Despite having to work for hours Thursday clearing basswood branches, Blanchard said she was relieved the damage wasn’t worse had the tree fallen on the house and the sill not held back the floodwaters.

“There were a lot of little miracles yesterday,” she said.

Farther down South Rumford Road, which along with Hall Hill Road remained closed Thursday, about a foot of muddy water stood over the westbound lane and double-yellow centerline.

A homeowner was using a bright orange tractor to remove mud and gravel from the pavement.

Beyond that, the road came to an abrupt end just beyond its intersection with Hall Hill Road. Wednesday’s flash flooding overran Hall Hill Road and washed out sections of it coming down the hill toward South Rumford Road. On that road, the flood gouged out a 12- to 14-foot-deep gully, exposing two sewer pipes.

Donald Tibbetts of Jay, a Maine Department of Transportation bridge maintenance supervisor, was directing dump trucks loaded with gravel to one side of the stream running beside Hall Hill Road. An MDOT excavator operator was building a berm to keep the water away from both roads should more rain fall on Thursday, Tibbetts said.

 When that was finished, Tibbetts had the dump truck operators unload gravel along the south side of the hole so the excavator could push it into place to build up a travel lane.

Rumford native Louise Stickney photographed the operation and marveled at the damage.

“Unbelievable,” she said. “Irene did damage but I don’t think it was this bad. This all happened in a short period of time, too. During Irene, we have a little stream on our property and that overflowed its banks, but it didn’t this time, so go figure. I think it was because it was so localized and the worst of it was in this area.”

Roads that were closed through the night Wednesday remained closed to through traffic Thursday, except for Sunnyside Terrace in Rumford’s Virginia neighborhood.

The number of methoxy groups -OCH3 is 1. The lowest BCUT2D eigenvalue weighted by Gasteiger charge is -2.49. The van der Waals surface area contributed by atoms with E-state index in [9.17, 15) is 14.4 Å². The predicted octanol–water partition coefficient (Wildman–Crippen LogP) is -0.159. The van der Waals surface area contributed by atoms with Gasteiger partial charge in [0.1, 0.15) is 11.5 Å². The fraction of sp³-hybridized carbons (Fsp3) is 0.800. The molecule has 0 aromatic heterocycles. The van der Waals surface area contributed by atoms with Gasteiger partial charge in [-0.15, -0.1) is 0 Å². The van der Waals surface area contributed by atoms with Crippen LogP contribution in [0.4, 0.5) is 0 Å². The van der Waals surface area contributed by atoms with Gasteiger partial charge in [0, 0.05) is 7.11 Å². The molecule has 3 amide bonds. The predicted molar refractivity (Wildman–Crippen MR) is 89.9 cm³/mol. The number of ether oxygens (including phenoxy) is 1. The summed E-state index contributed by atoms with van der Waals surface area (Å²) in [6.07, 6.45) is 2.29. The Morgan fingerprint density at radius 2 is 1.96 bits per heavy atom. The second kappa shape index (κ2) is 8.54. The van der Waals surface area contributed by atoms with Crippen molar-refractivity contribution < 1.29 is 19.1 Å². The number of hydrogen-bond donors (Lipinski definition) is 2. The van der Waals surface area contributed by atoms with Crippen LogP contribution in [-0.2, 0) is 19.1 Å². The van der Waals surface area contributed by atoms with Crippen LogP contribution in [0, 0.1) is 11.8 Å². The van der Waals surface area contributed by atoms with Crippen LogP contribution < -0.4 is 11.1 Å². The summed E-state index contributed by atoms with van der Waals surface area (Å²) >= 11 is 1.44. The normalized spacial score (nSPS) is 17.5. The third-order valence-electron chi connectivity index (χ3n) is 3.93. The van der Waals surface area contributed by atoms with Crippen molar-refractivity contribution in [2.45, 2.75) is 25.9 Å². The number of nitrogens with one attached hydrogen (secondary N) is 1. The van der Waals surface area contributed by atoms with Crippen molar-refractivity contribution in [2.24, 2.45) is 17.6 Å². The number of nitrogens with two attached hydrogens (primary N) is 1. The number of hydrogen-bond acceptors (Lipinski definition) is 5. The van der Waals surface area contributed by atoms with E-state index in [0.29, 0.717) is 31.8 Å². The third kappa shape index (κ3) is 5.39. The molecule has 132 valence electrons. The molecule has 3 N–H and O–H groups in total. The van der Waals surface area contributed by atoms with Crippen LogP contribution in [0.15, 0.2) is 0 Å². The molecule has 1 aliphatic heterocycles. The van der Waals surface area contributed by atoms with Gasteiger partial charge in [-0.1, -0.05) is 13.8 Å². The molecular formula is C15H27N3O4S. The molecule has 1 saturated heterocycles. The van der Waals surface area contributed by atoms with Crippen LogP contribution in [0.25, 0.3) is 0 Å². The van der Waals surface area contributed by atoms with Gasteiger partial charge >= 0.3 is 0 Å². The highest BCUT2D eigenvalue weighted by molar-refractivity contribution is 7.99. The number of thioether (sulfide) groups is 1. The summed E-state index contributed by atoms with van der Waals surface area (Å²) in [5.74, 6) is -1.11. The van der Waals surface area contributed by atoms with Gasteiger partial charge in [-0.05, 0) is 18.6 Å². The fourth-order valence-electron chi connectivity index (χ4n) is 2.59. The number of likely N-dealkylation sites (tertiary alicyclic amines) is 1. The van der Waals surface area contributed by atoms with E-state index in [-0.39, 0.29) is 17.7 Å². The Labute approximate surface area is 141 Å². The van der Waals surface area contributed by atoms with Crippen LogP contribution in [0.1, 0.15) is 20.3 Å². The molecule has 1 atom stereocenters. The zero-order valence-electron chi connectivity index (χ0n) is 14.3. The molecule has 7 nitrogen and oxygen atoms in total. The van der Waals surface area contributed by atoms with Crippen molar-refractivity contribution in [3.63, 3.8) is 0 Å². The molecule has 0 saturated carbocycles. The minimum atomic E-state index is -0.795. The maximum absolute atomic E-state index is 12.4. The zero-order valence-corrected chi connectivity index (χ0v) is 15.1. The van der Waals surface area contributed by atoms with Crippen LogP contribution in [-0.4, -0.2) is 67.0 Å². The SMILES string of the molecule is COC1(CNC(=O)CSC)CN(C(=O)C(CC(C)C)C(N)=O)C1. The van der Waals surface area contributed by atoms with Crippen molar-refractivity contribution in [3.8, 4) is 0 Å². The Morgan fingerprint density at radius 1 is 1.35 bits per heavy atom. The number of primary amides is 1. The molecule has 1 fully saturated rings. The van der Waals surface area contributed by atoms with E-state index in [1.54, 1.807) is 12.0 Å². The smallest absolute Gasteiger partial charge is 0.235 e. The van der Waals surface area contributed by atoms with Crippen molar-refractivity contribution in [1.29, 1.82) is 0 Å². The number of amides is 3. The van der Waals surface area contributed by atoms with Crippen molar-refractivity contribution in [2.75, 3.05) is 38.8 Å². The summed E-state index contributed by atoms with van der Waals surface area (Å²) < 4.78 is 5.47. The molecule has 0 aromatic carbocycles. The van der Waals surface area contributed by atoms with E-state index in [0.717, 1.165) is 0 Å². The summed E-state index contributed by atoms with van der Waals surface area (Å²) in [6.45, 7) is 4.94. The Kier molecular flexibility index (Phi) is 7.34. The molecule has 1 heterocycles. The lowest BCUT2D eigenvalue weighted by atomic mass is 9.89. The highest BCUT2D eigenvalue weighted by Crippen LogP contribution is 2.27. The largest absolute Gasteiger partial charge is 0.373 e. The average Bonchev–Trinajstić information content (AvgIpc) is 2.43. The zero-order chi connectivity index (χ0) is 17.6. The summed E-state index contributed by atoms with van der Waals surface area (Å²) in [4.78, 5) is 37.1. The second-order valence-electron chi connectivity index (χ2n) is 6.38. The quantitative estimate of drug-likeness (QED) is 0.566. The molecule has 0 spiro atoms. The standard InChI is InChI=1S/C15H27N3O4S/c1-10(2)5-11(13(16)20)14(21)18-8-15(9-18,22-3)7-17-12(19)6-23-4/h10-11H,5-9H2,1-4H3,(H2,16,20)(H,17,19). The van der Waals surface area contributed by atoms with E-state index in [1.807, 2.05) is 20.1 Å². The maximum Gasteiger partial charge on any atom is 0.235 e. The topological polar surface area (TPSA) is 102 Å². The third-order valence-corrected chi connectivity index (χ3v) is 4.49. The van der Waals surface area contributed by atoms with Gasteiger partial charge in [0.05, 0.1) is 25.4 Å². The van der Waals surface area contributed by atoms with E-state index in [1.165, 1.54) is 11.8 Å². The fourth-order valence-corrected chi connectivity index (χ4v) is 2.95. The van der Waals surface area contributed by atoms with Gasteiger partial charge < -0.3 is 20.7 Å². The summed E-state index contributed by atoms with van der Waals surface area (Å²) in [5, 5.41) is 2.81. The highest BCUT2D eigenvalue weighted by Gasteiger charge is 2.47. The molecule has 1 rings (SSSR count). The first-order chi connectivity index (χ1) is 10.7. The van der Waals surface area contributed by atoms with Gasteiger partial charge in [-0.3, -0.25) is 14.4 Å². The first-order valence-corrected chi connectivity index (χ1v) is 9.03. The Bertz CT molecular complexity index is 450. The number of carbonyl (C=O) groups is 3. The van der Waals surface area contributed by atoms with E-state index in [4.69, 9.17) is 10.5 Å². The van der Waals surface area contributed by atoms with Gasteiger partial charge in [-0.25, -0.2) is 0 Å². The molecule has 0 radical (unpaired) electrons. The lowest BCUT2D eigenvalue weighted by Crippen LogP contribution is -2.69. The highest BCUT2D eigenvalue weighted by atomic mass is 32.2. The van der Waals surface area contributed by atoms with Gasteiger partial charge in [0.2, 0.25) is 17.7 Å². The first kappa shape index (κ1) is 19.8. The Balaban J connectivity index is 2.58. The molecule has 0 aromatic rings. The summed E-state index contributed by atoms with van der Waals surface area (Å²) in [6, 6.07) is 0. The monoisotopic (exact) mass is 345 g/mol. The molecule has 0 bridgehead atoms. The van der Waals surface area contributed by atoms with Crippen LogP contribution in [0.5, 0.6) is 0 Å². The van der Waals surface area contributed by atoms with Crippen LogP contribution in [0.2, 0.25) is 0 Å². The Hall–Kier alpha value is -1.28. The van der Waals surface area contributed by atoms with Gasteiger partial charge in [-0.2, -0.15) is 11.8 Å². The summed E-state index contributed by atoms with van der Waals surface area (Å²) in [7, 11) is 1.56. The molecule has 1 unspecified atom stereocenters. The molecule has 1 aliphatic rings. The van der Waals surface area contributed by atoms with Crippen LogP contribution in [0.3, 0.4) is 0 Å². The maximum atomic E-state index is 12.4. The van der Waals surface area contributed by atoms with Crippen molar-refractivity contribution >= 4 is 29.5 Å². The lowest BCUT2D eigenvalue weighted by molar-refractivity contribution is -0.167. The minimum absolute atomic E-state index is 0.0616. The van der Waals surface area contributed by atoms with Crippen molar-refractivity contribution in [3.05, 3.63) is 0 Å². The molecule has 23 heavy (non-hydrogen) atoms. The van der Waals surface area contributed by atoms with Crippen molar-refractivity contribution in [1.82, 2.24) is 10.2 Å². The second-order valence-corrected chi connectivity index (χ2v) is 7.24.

Town Manager John Madigan said a Rumford Public Works crew was repairing that damage to prevent additional rain expected Thursday from washing out the road again.

He said it was too early to determine just how many thousands of dollars in damage Rumford roads sustained. He and Public Works Superintendent Andy Russell were still assessing the damage.

“There are so many small spots, any one of which could be minor damage,” Madigan said.

“The worst hit roads were South Rumford and Wyman Hill, but those are state roads, and Hall Hill Road. Half of that road washed out, and Royal Avenue was damaged, and on Sunnyside, a streambed filled in with silt and water overran the road. So we had to do something to just get that open. Otherwise, more rain would have done more damage.”

He said Mexico didn’t sustain any damage to his knowledge.

“It was almost like the storm came in across Mount Zircon, crossed the (Androscoggin River), went down Route 2 and Dragoon Avenue into Virginia,” Madigan said. “I lost a lot of tree limbs in my yard, so the storm cut one swath right through the middle of Rumford.”

He said two sewer lines were exposed on South Rumford Road.

“The one positive thing is that the sewer lines didn’t break, but they were bent like snakes,” he said. “The force of that water had to be unbelievable.”

Madigan said he didn’t think the Federal Emergency Management Agency would help pay for the damage because the storm didn’t meet its threshold: a major disaster costing more than $1 million that affected more than one town.

“But it was certainly a disaster for the people who lived along Mount Zircon,” he said.